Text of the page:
If you are keen on Asian produce at the farmers’ markets, you’re likely buying from Hmong farmers. They are amazing cultivators of the land and have transported their agricultural skills from Southeast Asia to America. In California, our Hmong farmers raise crops inland where it’s super hot and more suitable for Asian crops such as eggplant, long beans, and chiles.
I learn a lot from talking to the Hmong farmers who come to our Saturday morning farmers’ market at Cabrillo College. They are a young couple named Tra Her and Kou Moua who together make KT Farms. Tra is a school teacher who on the weekends works multiple markets with her husband Kou. Other family members show up at the Friday afternoon market in nearby Watsonville.
I’ve been buying from KT Farms since they first came to our market about 6 years ago. I want to support their business and selfishly insure a supply of super fresh Asian produce.
Hmong farmers grow all kinds of Asian vegetables and herbs. You may not know what to do with some of the stuff so ask questions!
Richard Molinar and Michael Yang at the UC Coop Extension office in Fresno put together a nice online guide to Asian vegetables. It’s super helpful to farmers and customers alike.
Last weekend at the market, I spied a big pill-shaped melon (it looked like a gigantic oblong lemon cucumber) that Tra had cut open to show customers. She is a school teacher and knows how important show-and-tell is.
John Xiong, a Fresno Hmong farmer whom I wrote about for a 2007 Saveur magazine story, once gave me a refreshing drink made from a fruit that he called a cucumber. I’d forgotten what it looked like so I asked Tra if what she had was a Hmong cucumber for making the drink.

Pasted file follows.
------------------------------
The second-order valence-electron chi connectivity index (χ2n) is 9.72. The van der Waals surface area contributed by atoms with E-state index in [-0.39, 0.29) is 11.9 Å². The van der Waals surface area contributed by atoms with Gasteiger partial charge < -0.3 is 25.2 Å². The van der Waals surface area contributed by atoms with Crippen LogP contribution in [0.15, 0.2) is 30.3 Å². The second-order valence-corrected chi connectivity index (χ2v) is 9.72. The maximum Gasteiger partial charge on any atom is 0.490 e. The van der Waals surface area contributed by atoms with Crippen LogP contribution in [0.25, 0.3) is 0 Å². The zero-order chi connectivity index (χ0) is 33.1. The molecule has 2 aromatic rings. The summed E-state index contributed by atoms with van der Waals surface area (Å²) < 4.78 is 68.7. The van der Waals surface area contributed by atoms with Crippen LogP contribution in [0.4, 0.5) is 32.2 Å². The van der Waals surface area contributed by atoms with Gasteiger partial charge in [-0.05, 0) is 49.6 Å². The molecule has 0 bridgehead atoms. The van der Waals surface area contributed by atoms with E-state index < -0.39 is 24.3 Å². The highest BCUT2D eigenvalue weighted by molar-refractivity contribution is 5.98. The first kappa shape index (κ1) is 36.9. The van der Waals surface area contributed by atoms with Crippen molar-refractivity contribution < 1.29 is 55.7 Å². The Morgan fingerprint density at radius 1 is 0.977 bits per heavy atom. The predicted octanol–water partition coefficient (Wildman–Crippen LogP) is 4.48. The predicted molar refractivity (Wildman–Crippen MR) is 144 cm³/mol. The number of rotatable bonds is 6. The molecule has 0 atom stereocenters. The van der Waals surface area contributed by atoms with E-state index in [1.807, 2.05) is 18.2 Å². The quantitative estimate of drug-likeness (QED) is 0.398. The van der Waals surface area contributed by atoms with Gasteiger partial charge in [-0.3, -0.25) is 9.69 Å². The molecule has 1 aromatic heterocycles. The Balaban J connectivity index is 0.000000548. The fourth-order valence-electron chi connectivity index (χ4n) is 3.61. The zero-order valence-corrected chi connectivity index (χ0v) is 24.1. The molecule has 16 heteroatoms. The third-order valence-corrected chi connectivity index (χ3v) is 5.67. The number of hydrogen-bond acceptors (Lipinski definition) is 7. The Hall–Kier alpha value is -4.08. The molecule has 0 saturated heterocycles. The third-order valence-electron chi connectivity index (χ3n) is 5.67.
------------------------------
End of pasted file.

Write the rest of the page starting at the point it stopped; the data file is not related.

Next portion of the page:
“Yes, this is it. Just scrape it with a fork and mix with sugar,” she said, making the scraping motion with her hand.
I went home and attacked the melon with a fork and came up with a beverage that I dubbed Hmong and cucumber mint cooler. The mint is my twist to give the chunky beverage an herbal note. Rory, my husband, was doubtful at first, but once he sipped it, he was sold on its delicate flavor and cooling qualities. "It's like a great spa treatment," he said.
Here’s a recipe for how to make your own:
Hmong Cucumber and Mint Cooler
Hmong cucumber is halfway between a cucumber and a melon. It doesn’t taste like much on its own until you add sugar. Then it is transformed. Without a Hmong cucumber, use honeydew melon.
Yield depends on the size of your cucumber!
One whole or a half Hmong cucumber
5 to 8 large mint leaves
1. Halve the cucumber lengthwise, in needed. Use a spoon to scoop out the seeds.
2. Use the tines of a fork to scrape out the flesh, depositing them in a bowl. Try to get down to the cucumber skin. Discard when there is little flesh left. The flesh will be in pale green pieces. (If you want a smoothie-like texture, puree the flesh in a blender before moving on.)
3. Measure how much flesh you have. For every cup, stir in 2 1/2 to 3 tablespoons sugar and 3 or 4 mint leaves. Your stirring will dissolve the sugar and bruise the mint. Don’t be alarmed as the cucumber flesh gives off some bubbles. Taste to make sure there is a pronounced sweet flavor.
4. For each 1 cup of flesh, add 1/2 cup water, stirring to combine. Serve over ice, stirring a few times to chill the mixture. (Alternatively, chill the mixture and then serve it over ice.) Present this cooler with a spoon for guests to eat the flesh.
Have you had this drink or ones similar to it? If you're familiar with Hmong cucumber, what do you do with it?
Other Hmong related posts: